Before we begin:
While the gui/wizard for setting up Availability groups is super easy, I'm going to go through utilizing T-SQL. This gives us an "Under the hood" look at the way these are setup. I will provide the full script at the end of the post.
As an FYI, I will be using SQL 2017 Developer edition running on Windows Server 2016 in my virtual lab. (Running on Hyper-V).
Installing SQL Server:
The installation of SQL Server on each node is a basic Standalone installation. I see no need to go through that as part of this blog series. (Though I do suggest using an automated install!)
Post Install Steps:
We are going to have to enable the Always on feature. Go into the SQL Server Configuration Manager, right click the SQL Server service and select properties.
On the "AlwaysOn High Availability" tab, tick the check box to enable the feature. It will require a service restart. So go ahead and do that on all nodes involved so that you may proceed with the configuration.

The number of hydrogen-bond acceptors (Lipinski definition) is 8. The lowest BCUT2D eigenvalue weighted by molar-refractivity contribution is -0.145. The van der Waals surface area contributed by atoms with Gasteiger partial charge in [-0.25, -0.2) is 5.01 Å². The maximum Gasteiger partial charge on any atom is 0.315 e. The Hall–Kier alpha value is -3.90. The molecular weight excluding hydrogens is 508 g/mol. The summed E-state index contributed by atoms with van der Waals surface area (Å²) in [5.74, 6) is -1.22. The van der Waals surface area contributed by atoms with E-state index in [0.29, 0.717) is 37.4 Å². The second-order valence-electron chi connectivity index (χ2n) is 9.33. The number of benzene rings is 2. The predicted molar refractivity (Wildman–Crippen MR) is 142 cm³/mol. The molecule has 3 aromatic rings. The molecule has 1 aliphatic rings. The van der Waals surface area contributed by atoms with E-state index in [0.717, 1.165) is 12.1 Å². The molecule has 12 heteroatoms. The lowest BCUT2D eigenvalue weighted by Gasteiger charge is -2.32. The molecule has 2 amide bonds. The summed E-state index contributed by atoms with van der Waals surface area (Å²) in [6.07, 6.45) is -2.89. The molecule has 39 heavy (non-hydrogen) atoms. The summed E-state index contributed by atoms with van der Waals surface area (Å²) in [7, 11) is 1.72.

Next you basically have to create mirroring endpoints on each server. I used the default tcp port of 5022. Keep this in mind if you're utilizing a firewall in between these severs. You can also check on it by querying the sys.endpoints table.
The databases that you will have in your AG should be in FULL recovery mode (since AG's utilize the transaction log) and have had atleast one full backup performed before you can proceed with it. I will be using the Adventureworks2014 database for demo purposes.
Create the Availability Group
Notice how the endpoints are referenced. I also set the Availability Mode to Asynchronous_commit and the failover mode to manual for ease of setup. These settings can always be adjusted later on.
Join the secondary nodes:
On each node (or use SQLCMD mode) make it so that it is joined to the availability group.
Backup on primary and Restore on Secondary node(s) with NORECOVERY:
Join Databases to Availability Group:
Finally we can run the final command on each SECONDARY node to join the database to the specified AG.
And that's it. The full script is included at the bottom of this post. Read the comments so you know which node to execute the script blocks on (or alter the script with SQLCMD mode).
Stay tuned for future posts on the AlwaysOn series where I will discuss failover configurations and testing, monitoring and alerting. and how to add additional databases to an existing AG.